MFIs and Financial Inclusions


October 30, 2015


Announcement was …. “The Nobel Peace Prize 2006 is divided into two equal parts to Muhammad Yunus and Grameen Bank..”

This was for their impact on the economy by providing Micro credit to millions of people across the world and helping them improve their economic status.

One such person who was inspired by Prof Muhammad Yunus wasRohan Mathew.

Rohan Mathew conceivedThe Intersect Fund, a Micro Credit Institutionin a dorm room in 2009 with just 1,000USD seed capital and has provided more than 900 loans totaling upwards of $3M total of low-income people struggling to make ends meet.

As the borrowers began to grow, Rohan saw that a lot of time was being spent on huge spreadsheets that were manually maintained which restrained them from expanding. That was when Rohan approached Multunus to build a Loan Management System so that they could focus on impacting more people.

Since then Multunus has been associated with The Intersect Fund and has already seen the impact of the on-going Loan Management System, with a whooping 300% increase in the number of loans in just one year!

The inspiration to add more value to The Intersect Fund and also to understand the technological impact that we could provide for an MFI is why we are researching about MFI.

Hence these blog posts are part of sharing our understanding of the MFI industry and its potential impact on the community and the industry.

What are MFIs?

MFIs - Micro Financial Institutions - are organizations that provide basic financial services to the low-income group and to the people below poverty line who may not have a good credit history or who do not have access to these services from a bank.

Why MFIs?

These MFIs give loans of smaller value, allow deposits of smaller nature etc - which would not be provided by banks.

The reason these are small / micro is for people who have just enough or less money to invest in their small businesses, who have to pay school fees for their children, who have to bear costs of marriage etc.

For example, In India they don’t need a huge amount like Rs 100,000, but instead something like Rs 5,000 would be enough for them to boost their business or meet their needs. These people would then pay it back in installments as low as Rs 50 on a daily basis or on a seasonal basis etc depending on their income.

To make these poor people self sufficient and to discourage them getting into the debt trap, MFIs provide them with the financial inclusions as well.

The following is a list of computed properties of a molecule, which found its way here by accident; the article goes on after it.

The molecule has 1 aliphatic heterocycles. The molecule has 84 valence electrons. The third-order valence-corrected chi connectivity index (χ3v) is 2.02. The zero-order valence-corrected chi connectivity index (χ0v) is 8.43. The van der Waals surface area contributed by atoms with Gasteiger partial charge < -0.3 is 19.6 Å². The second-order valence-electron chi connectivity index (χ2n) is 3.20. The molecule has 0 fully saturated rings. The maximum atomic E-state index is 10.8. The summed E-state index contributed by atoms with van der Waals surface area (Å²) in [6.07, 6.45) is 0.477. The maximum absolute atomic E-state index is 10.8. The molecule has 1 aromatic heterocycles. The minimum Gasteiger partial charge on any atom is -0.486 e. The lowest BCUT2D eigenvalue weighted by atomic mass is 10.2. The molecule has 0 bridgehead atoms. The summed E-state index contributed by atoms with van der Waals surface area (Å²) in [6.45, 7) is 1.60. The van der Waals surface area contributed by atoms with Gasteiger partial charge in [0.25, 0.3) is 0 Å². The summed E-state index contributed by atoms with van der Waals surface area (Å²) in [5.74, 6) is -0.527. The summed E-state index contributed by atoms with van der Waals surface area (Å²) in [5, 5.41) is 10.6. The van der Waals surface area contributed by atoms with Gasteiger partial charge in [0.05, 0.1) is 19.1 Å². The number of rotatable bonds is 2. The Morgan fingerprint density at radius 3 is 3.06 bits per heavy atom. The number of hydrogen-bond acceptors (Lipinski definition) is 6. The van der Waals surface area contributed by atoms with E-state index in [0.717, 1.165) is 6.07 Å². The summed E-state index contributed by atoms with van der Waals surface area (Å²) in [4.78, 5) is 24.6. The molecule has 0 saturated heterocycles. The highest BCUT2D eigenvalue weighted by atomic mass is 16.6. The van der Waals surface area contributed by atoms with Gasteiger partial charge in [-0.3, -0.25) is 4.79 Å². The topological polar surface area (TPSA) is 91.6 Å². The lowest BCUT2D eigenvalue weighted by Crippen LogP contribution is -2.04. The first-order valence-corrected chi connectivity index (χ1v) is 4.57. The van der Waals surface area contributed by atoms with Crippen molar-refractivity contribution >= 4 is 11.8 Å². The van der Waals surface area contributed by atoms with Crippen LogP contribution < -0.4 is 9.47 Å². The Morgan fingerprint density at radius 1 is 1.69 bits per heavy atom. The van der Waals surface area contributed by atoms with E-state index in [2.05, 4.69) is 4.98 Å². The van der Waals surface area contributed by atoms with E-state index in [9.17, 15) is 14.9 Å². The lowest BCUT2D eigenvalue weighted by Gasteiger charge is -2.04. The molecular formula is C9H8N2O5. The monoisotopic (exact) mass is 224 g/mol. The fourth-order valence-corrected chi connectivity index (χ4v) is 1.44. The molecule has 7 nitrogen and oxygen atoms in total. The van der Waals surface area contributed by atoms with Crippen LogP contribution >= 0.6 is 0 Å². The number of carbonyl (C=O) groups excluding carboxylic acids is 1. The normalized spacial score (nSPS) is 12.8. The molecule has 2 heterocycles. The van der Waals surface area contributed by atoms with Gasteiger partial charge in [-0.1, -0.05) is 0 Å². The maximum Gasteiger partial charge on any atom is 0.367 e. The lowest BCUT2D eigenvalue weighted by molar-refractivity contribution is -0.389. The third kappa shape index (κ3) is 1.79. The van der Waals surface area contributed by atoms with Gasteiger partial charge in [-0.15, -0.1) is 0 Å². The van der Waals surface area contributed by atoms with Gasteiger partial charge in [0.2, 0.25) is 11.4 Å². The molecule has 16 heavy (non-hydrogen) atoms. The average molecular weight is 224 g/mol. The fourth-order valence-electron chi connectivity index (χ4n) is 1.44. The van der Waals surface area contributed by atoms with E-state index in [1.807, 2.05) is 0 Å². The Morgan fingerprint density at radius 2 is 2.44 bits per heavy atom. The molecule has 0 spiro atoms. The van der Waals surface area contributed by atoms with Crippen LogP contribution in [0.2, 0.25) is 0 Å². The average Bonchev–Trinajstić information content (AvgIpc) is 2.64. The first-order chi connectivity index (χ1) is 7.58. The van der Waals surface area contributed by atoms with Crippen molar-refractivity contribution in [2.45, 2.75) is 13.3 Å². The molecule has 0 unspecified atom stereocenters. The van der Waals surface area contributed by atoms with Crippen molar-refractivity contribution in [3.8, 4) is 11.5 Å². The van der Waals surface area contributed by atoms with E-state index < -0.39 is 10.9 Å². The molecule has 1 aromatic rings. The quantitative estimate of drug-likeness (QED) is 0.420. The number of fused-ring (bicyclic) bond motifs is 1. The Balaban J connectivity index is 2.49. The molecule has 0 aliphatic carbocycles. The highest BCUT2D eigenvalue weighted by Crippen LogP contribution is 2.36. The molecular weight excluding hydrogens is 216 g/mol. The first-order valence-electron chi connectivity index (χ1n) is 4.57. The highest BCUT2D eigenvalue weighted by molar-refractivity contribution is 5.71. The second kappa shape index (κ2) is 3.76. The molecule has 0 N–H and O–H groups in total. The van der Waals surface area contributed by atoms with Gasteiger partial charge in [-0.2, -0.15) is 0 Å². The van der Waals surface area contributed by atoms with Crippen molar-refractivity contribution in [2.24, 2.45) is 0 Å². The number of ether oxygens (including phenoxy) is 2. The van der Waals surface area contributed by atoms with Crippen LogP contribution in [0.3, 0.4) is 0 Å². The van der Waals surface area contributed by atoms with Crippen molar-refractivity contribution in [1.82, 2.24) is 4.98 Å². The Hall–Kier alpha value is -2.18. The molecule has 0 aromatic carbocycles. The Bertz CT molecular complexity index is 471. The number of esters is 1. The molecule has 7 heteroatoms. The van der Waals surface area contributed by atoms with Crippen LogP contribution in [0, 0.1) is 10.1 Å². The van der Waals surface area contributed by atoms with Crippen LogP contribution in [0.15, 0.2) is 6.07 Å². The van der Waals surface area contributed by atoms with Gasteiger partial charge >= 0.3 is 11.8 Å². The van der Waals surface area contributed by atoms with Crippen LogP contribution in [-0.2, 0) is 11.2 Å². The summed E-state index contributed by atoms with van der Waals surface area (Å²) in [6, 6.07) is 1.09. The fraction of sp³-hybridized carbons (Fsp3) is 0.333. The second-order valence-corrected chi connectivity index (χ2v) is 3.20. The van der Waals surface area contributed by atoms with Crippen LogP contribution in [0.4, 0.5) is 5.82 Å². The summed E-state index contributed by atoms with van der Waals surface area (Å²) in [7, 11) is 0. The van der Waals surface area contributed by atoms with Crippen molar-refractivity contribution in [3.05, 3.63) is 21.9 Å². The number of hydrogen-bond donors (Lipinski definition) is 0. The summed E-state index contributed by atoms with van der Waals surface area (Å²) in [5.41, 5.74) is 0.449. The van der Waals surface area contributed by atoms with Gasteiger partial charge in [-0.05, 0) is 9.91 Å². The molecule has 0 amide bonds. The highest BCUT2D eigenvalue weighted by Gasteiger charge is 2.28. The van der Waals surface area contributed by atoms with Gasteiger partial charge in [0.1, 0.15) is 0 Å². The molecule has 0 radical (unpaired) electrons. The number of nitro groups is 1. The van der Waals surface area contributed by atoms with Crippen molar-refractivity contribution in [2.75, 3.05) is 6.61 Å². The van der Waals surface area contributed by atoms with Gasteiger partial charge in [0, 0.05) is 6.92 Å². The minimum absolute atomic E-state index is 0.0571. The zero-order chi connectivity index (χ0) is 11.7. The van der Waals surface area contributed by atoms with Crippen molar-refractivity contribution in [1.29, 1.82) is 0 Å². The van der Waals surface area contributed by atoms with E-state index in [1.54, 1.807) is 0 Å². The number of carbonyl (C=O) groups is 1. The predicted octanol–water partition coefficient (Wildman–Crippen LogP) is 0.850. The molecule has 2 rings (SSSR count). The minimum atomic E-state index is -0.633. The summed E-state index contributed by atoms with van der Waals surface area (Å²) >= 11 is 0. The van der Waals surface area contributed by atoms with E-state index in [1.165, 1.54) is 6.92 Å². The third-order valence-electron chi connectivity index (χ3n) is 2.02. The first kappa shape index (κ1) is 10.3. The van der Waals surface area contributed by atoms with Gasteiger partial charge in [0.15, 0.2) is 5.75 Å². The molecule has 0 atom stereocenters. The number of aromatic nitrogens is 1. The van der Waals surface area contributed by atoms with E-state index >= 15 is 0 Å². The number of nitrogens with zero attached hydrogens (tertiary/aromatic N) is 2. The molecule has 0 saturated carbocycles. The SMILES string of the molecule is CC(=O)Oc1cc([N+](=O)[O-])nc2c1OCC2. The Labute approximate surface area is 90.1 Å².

What are the financial inclusions?

Financial inclusions are basic financial services available at affordable costs to the disadvantaged or the poor section of the society. These are in terms of access to smaller amount of loans with flexibility in the repayment schedules, encouraging deposits of smaller value, access to the basic insurances without paying hefty premiums and addressing the inaccessibility to banking services outside banking locations. To motivate people to utilise the financial inclusions available in India, the current Indian Prime Minister Modi introduced thePradhan Mantri Jan Dhan Yojana.

Financial Inclusions

Financial Inclusions include the following:

Though Micro Credit and MFIs are used interchangeably, micro credit is one of the services provided by MFIs. These loans may start from a few hundreds to ten thousands of rupees. They are offered for various purposes like capital investment in small businesses, working capital for businesses, to help with personal expenses like marriage, children’s education, medical help etc that will help them to alleviate acute poverty and move to a better lifestyle.

With a goal of creating self-sufficiency among poor people, MFIs encourage small savings to meet their future requirements like repayment of the loan itself. This may be as low as depositing Rs 10 at a time.

These are the various insurances to cover health, death, loan repayment, loss of income etc. These are provided at a very low rate of premium and the sum insured would be just enough to cover the emergency expenses. These services actually discourage people from taking more loans to cover emergencies like medical expenses, death of a family member etc so that they do not fall into the indefinite debt trap.

MFIs are not physically accessible to people in rural areas and hence this service allows them to use mobile phones as a tool to make use of the services provided by the MFIs. eg. M-Pesa in Kenya.

Thus MFIs have given a new perspective to financial services, which were earlier available to the higher class of people, through the impact that they create to improve lives of people below poverty line.

Next Post: How MFIs work?